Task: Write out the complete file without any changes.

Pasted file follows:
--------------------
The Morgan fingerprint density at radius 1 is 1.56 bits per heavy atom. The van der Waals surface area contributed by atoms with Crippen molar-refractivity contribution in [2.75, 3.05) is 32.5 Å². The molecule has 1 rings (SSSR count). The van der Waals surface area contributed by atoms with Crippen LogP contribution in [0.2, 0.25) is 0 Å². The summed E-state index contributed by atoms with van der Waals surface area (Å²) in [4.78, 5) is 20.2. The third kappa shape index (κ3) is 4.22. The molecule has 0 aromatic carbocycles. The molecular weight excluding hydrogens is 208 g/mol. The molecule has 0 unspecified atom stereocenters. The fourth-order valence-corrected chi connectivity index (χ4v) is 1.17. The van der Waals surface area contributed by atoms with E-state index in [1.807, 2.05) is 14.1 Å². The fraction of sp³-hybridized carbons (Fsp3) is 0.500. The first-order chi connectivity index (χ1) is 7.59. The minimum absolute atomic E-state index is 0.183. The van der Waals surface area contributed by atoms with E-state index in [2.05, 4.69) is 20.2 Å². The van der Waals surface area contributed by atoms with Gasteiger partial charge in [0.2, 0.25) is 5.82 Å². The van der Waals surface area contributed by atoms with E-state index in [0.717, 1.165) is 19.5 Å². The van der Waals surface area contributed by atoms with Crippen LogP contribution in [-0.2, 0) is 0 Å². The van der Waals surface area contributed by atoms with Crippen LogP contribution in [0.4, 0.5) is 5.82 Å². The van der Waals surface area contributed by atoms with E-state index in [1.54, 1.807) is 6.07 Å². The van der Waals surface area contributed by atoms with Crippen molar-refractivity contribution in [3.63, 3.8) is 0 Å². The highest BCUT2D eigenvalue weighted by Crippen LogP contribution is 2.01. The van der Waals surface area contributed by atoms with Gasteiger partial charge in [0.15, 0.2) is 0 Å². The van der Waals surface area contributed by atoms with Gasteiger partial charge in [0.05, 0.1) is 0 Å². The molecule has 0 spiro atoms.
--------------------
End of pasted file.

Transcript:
The Morgan fingerprint density at radius 1 is 1.56 bits per heavy atom. The van der Waals surface area contributed by atoms with Crippen molar-refractivity contribution in [2.75, 3.05) is 32.5 Å². The molecule has 1 rings (SSSR count). The van der Waals surface area contributed by atoms with Crippen LogP contribution in [0.2, 0.25) is 0 Å². The summed E-state index contributed by atoms with van der Waals surface area (Å²) in [4.78, 5) is 20.2. The third kappa shape index (κ3) is 4.22. The molecule has 0 aromatic carbocycles. The molecular weight excluding hydrogens is 208 g/mol. The molecule has 0 unspecified atom stereocenters. The fourth-order valence-corrected chi connectivity index (χ4v) is 1.17. The van der Waals surface area contributed by atoms with E-state index in [1.807, 2.05) is 14.1 Å². The fraction of sp³-hybridized carbons (Fsp3) is 0.500. The first-order chi connectivity index (χ1) is 7.59. The minimum absolute atomic E-state index is 0.183. The van der Waals surface area contributed by atoms with E-state index in [2.05, 4.69) is 20.2 Å². The van der Waals surface area contributed by atoms with Gasteiger partial charge in [0.2, 0.25) is 5.82 Å². The van der Waals surface area contributed by atoms with E-state index in [0.717, 1.165) is 19.5 Å². The van der Waals surface area contributed by atoms with Crippen LogP contribution in [-0.2, 0) is 0 Å². The van der Waals surface area contributed by atoms with Crippen LogP contribution in [0.4, 0.5) is 5.82 Å². The van der Waals surface area contributed by atoms with E-state index in [1.54, 1.807) is 6.07 Å². The van der Waals surface area contributed by atoms with Crippen molar-refractivity contribution in [3.63, 3.8) is 0 Å². The highest BCUT2D eigenvalue weighted by Crippen LogP contribution is 2.01. The van der Waals surface area contributed by atoms with Gasteiger partial charge in [0.15, 0.2) is 0 Å². The van der Waals surface area contributed by atoms with Gasteiger partial charge in [0.05, 0.1) is 0 Å². The molecule has 0 spiro atoms.